July 17th, 2009

there!, Hello

Sunny Randall: Beset By Women In Trouble

47) Perish Twice by Robert B. Parker (Putnam, 2000, 293 pages)

Alas, I missed out on book two of the Sunny Randall, PI series and went from book 1 to 3. Here, I thought the author was making some leaps in the character relationships (folks got divorced, other folks hooked up) all as background. Nope, it just turns out that the books are isolated enough to not demand slavish devotion to every. entry. in. the. series. :) Perish Twice fills in some of the gaps.

Surprisingly, mystery is not really the driving thrust of this mystery novel. There is one, but it plays something of a secondary role to the game of relationships. Sunny certainly has her hands full with three "clients": (1) a feminist receiving death threats (the actual paying client, though Sunny gets fired for being "too nosy" before long), (2) her annoying older sister on the outs with her husband, and (3) her best friend coming to grips with her own dissatisfaction with the married life . . . Throw in Sunny's own strange relationship with her ex-husband (ever hear how some folks end up a happier couple after separation? That's Sunny and Richie in a nutshell), banter with a large cast of extras (including hookers, pimps, gangsters, cops, and occasional restaurant patrons), and no less than three murders and you've got this book in a nutshell. Stepping back, it's a potential mess of gnarled plotlines. However, Parker pulls it off and makes it look easy.

The ending is an odd one, in that the typical expectations of a mystery are not particularly satisfied. Oh, we know whodunnit, but if readers are expecting a nice tidy little bow and no dangling threads, they will be sorely disappointed. That many of these threads are not picked up in book 3 is somewhat puzzling. And the absence of a central character from the first book -- an aaaangsty teenager, staying with Sunny while she figures out what sort of a relationship to make with her penitent-but-not-yet-forgiven mother -- is certainly odd. There's no hint that she even existed, or that her plotline was ever resolved. Weird.

At least the character of Spike is still his lovably curmudgeonly self. Spike -- Sunny's gay, tough guy bff -- remains my favorite character, overflowing with more witty, vitriolic quips than even bonisagus. *Sigh* Reading these books makes me miss the Worcester gang all the more.

On Gender and Writing

So, this post from nihilistic_kid sent me to the latest Storyteller's Unplugged from Bev Vincent, which has to be read to be believed.

In a nutshell: Bev Vincent, a very nice fellow, recounts the time his story was savaged by a substitute-editor on an anthology because the story's male protagonist was not perceived to be very "male." And it was written by a man. In a way, it's funny. In another way, it's outrageous. Ultimately, it fills me with such levels of despair and disgust that I just want to scream . . .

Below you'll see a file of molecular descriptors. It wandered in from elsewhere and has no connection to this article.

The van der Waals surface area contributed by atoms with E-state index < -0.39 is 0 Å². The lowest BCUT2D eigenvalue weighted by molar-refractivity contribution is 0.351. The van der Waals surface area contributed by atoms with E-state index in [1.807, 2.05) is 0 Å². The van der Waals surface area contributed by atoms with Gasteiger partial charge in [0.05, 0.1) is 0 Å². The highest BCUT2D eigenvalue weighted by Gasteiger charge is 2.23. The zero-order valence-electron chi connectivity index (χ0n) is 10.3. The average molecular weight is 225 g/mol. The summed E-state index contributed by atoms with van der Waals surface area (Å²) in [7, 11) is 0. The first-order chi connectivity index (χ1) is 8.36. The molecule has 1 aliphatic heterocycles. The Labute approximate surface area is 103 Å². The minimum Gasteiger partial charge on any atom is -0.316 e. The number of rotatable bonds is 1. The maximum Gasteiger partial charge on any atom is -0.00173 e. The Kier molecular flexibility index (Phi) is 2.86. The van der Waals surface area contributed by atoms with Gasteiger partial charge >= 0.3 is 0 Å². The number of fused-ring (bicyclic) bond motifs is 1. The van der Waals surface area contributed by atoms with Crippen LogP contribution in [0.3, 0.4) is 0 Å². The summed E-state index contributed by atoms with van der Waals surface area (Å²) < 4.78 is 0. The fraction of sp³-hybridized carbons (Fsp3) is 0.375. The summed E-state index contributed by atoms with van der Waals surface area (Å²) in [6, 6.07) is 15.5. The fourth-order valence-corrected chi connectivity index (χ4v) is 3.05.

. . . because it reminds me of my mother-in-law (not a writer, only a reader and a teacher), who was extolling the virtues of a male writer who could "put aside his gender" to write a "mostly convincing" female protagonist (she was referring to Alexander McCall Smith's The No. 1 Ladies' Detective Agency, series of books) . . . Does she realize how closely she adheres to outdated and downright destructive gender based stereotypes? What must she make of me? I know I don't fit into the typically masculine: I don't do cars, I couldn't care less about sports if I tried, and *shock and awe* I read romance novels. Oh, and poetry too. *gasp* (Rhetorical. I don't really care to know what she thinks of me.)

. . . because it reminds me of the time I submitted a feature length screenplay to a Famous Screenwriting Contest, wherein author names were struck from the manuscripts and those scripts were then judged by peers/fellow contestants. My screenplay, which dealt with date rape on a college campus amongst other things, was pretty well castigated for its portrayal of men (I was actually called a manhating, feminist bitch by the commenters; one person thought I needed to get laid, that exposure to the cock would soothe me). I'll admit, I was aiming for a controvery with that piece (those were the days when subtlety for me was the difference between a sledgehammer and a jackhammer) . . . So, Bev, I also apparently write like a woman. Albeit a very angry woman.

What? The? Fuck?